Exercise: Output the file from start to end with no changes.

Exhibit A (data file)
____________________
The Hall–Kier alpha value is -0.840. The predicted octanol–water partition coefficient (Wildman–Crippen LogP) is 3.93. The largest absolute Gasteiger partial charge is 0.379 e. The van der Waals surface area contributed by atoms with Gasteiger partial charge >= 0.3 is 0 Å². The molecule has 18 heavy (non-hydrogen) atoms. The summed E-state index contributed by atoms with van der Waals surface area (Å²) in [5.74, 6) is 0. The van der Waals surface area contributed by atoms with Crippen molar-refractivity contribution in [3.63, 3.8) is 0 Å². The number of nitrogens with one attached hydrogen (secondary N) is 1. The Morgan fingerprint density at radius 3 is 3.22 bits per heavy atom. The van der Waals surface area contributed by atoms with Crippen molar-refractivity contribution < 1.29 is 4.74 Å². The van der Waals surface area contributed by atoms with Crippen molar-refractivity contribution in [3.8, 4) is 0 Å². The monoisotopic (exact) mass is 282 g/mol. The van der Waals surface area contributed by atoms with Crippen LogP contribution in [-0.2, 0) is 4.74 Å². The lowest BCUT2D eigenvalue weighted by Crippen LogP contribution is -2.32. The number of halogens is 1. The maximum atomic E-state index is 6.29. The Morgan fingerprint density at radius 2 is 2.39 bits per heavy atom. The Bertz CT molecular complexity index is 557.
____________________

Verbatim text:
The Hall–Kier alpha value is -0.840. The predicted octanol–water partition coefficient (Wildman–Crippen LogP) is 3.93. The largest absolute Gasteiger partial charge is 0.379 e. The van der Waals surface area contributed by atoms with Gasteiger partial charge >= 0.3 is 0 Å². The molecule has 18 heavy (non-hydrogen) atoms. The summed E-state index contributed by atoms with van der Waals surface area (Å²) in [5.74, 6) is 0. The van der Waals surface area contributed by atoms with Crippen molar-refractivity contribution in [3.63, 3.8) is 0 Å². The number of nitrogens with one attached hydrogen (secondary N) is 1. The Morgan fingerprint density at radius 3 is 3.22 bits per heavy atom. The van der Waals surface area contributed by atoms with Crippen molar-refractivity contribution < 1.29 is 4.74 Å². The van der Waals surface area contributed by atoms with Crippen molar-refractivity contribution in [3.8, 4) is 0 Å². The monoisotopic (exact) mass is 282 g/mol. The van der Waals surface area contributed by atoms with Crippen LogP contribution in [-0.2, 0) is 4.74 Å². The lowest BCUT2D eigenvalue weighted by Crippen LogP contribution is -2.32. The number of halogens is 1. The maximum atomic E-state index is 6.29. The Morgan fingerprint density at radius 2 is 2.39 bits per heavy atom. The Bertz CT molecular complexity index is 557.